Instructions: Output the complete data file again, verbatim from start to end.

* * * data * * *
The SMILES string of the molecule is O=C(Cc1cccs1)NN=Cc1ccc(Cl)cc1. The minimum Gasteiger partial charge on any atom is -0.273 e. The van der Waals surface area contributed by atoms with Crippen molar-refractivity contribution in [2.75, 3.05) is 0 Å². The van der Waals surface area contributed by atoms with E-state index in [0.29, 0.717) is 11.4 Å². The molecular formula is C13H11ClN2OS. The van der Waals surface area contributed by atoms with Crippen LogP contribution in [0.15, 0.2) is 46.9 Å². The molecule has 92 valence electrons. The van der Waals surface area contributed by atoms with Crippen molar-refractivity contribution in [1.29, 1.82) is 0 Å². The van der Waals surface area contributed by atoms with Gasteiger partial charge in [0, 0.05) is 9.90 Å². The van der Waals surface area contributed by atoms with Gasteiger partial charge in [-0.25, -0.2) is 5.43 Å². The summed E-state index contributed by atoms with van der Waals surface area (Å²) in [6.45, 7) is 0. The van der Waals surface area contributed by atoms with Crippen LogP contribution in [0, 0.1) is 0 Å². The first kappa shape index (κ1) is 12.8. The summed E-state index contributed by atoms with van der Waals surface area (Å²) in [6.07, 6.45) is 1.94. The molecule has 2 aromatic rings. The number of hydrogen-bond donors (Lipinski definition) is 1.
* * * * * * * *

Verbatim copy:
The SMILES string of the molecule is O=C(Cc1cccs1)NN=Cc1ccc(Cl)cc1. The minimum Gasteiger partial charge on any atom is -0.273 e. The van der Waals surface area contributed by atoms with Crippen molar-refractivity contribution in [2.75, 3.05) is 0 Å². The van der Waals surface area contributed by atoms with E-state index in [0.29, 0.717) is 11.4 Å². The molecular formula is C13H11ClN2OS. The van der Waals surface area contributed by atoms with Crippen LogP contribution in [0.15, 0.2) is 46.9 Å². The molecule has 92 valence electrons. The van der Waals surface area contributed by atoms with Crippen molar-refractivity contribution in [1.29, 1.82) is 0 Å². The van der Waals surface area contributed by atoms with Gasteiger partial charge in [0, 0.05) is 9.90 Å². The van der Waals surface area contributed by atoms with Gasteiger partial charge in [-0.25, -0.2) is 5.43 Å². The summed E-state index contributed by atoms with van der Waals surface area (Å²) in [6.45, 7) is 0. The van der Waals surface area contributed by atoms with Crippen LogP contribution in [0, 0.1) is 0 Å². The first kappa shape index (κ1) is 12.8. The summed E-state index contributed by atoms with van der Waals surface area (Å²) in [6.07, 6.45) is 1.94. The molecule has 2 aromatic rings. The number of hydrogen-bond donors (Lipinski definition) is 1.